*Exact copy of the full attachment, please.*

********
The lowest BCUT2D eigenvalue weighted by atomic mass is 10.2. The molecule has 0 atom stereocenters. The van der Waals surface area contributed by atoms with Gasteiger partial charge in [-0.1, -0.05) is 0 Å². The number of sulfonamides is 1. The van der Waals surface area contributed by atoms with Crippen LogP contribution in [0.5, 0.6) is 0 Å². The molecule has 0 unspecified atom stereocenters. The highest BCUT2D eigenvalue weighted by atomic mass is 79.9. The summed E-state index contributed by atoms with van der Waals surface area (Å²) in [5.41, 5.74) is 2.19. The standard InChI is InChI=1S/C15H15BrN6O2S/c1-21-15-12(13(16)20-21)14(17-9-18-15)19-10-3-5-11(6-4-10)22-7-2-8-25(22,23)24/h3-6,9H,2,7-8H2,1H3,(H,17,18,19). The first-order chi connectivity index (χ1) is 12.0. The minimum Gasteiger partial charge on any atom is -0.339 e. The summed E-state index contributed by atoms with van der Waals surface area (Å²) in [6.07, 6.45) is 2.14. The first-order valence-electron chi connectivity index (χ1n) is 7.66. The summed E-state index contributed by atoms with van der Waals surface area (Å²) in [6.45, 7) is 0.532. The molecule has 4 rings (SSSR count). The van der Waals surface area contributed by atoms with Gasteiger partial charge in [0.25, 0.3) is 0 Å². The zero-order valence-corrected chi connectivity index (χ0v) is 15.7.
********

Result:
The lowest BCUT2D eigenvalue weighted by atomic mass is 10.2. The molecule has 0 atom stereocenters. The van der Waals surface area contributed by atoms with Gasteiger partial charge in [-0.1, -0.05) is 0 Å². The number of sulfonamides is 1. The van der Waals surface area contributed by atoms with Crippen LogP contribution in [0.5, 0.6) is 0 Å². The molecule has 0 unspecified atom stereocenters. The highest BCUT2D eigenvalue weighted by atomic mass is 79.9. The summed E-state index contributed by atoms with van der Waals surface area (Å²) in [5.41, 5.74) is 2.19. The standard InChI is InChI=1S/C15H15BrN6O2S/c1-21-15-12(13(16)20-21)14(17-9-18-15)19-10-3-5-11(6-4-10)22-7-2-8-25(22,23)24/h3-6,9H,2,7-8H2,1H3,(H,17,18,19). The first-order chi connectivity index (χ1) is 12.0. The minimum Gasteiger partial charge on any atom is -0.339 e. The summed E-state index contributed by atoms with van der Waals surface area (Å²) in [6.07, 6.45) is 2.14. The first-order valence-electron chi connectivity index (χ1n) is 7.66. The summed E-state index contributed by atoms with van der Waals surface area (Å²) in [6.45, 7) is 0.532. The molecule has 4 rings (SSSR count). The van der Waals surface area contributed by atoms with Gasteiger partial charge in [0.25, 0.3) is 0 Å². The zero-order valence-corrected chi connectivity index (χ0v) is 15.7.